Women's Rights: Committee on the Elimination of Discrimination against Women releases Concluding Observations on Australia

The UN Committee on the Elimination of Discrimination against Women has released its Concluding Observations following a review of Australia’s compliance with the Convention on the Elimination of All Forms of Discrimination against Women (CEDAW). The Committee comments on a number of positive developments in Australia and welcomes the enactment of the Paid Parental Leave Act 2010, the ratification of the Optional Protocol to CEDAW and measures adopted to combat trafficking and support victims of trafficking.  The Committee acknowledges the progress made in promoting women in leadership positions and notes that two of Australia’s highest public offices are occupied by women.  

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Race Discrimination: UN Committee Releases Report and Recommendations on Australia

A high-level UN committee has found that Australia needs to take urgent measures to address racism and racial discrimination, disadvantage and inequality. On 27 August 2010, the UN Committee on the Elimination of Racial Discrimination released its Concluding Observations following a review of Australia’s compliance with the International Convention on the Elimination of All Forms of Racial Discrimination (CERD).

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United Nations spotlights racism in Australia

This Tuesday 10 August 2010 the Australian Government will attend a hearing at the United Nations in Geneva to explain some of its most controversial policies to an expert body on racism. The UN Committee on Racial Discrimination has asked Australia to provide it with information on how Australia is performing its legal obligations to respect, protect and promote the human right to equality and freedom from racial discrimination.

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CERD: NGO Report for Review of Australia

Australia is scheduled to be reviewed by the UN Committee on the Elimination of Racial Discrimination in relation to its compliance with the International Convention on the Elimination of All Forms of Racial Discrimination in Geneva in August 2010. In July 2010, the Human Rights Law Resource Centre, together with the National Association of Community Legal Centres, submitted a major NGO submission on Australia to the UN Committee on the Elimination of Racial Discrimination.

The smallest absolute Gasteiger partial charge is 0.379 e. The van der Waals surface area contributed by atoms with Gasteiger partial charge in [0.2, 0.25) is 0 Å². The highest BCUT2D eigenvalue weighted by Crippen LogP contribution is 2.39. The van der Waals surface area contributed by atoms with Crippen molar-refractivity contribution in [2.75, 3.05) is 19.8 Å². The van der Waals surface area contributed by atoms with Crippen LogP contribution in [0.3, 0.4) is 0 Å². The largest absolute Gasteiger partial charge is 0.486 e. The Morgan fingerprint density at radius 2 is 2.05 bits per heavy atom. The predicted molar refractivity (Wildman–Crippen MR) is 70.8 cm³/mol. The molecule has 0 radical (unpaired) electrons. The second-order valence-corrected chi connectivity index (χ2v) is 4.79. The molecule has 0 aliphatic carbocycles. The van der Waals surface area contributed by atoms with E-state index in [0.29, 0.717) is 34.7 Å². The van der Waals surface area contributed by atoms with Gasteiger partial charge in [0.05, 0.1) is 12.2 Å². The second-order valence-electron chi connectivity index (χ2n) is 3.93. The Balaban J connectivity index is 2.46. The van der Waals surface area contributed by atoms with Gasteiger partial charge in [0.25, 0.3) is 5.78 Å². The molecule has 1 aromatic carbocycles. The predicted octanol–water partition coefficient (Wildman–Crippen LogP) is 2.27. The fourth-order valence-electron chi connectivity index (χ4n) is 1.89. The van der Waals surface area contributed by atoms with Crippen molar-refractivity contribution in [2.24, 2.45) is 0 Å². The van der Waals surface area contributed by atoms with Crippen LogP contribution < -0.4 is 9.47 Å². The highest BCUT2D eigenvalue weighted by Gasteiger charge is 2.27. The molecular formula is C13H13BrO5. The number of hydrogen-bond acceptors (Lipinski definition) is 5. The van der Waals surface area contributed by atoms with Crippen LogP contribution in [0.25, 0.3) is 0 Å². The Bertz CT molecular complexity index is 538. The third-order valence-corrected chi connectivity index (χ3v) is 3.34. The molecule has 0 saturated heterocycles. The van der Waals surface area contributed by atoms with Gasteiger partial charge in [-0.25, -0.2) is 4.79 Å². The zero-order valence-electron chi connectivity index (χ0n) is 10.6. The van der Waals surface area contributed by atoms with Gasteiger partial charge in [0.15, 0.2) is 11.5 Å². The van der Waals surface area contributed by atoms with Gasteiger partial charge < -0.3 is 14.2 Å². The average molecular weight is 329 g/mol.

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NGO Report on Australia under Universal Periodic Review: Request for Endorsements by 9 July (30 June 2010)

Australia is to be reviewed by the UN Human Rights Council through the Universal Periodic Review process in January 2011. A coalition of NGOs has prepared a 5 page report on human rights in Australia, setting out key issues and concrete recommendations.  The principal authors of the report are the Human Rights Law Resource Centre, Kingsford Legal Centre and the National Association of Community Legal Centres.

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Asia-Pacific: Centre Influences New Framework for ‘Australia’s Law and Justice Engagement with the Pacific'

The Attorney-General and Minister for Foreign Affairs recently launched Australia’s Framework for Law and Justice in the Pacific.  The Framework is a high-level statement of priorities intended to guide Australia’s work in the Pacific law and justice sector. The Framework commits Australia to help Pacific countries strengthen the rule of law and protect human rights. 

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Right to Life: Submission on Investigation of Police Related Deaths

On 18 June 2010, the Centre made a Submission to the Office of Police Integrity inquiry into the investigation of deaths associated with police contact.  The HRLRC submitted that in order to discharge its obligations under the Victorian Charter, the Government needs to establish a human rights-compliant framework for the investigation of deaths associated with police contact. The Victorian Government needs to establish an Independent Body which is hierarchically, institutionally and practically independent of the organisation being investigated, both in theory and in practice.

The Independent Body must be adequately empowered and resourced to, where necessary, conduct the primary investigation of the death, in place of the investigative role currently undertaken by the Homicide Squad.  Investigations must be placed in the hands of the Independent Body as soon as practicable, ideally within one hour of a death associated with police contact.

Investigations must be conducted with genuine independence.  This should involve procedural safeguards, such as separating police officers until they are interviewed by the Independent Body.  It is important that police officers (either witnesses or suspects) are interviewed as soon as practicable, preferably within 24 hours after the incident, unless there are exceptional and justifiable circumstances.  Interviews must be recorded electronically.  Police officers involved in the relevant event should be required to cooperate with the investigation and provide all relevant accounts and documents regarding the event.

Finally, independent review mechanisms must be established to permit public scrutiny of investigations and their results.  Specifically, the victim and/or next-of-kin must have an enforceable right to be involved in the investigation to the extent necessary to safeguard their legitimate interests.

A copy of the submission can be found here.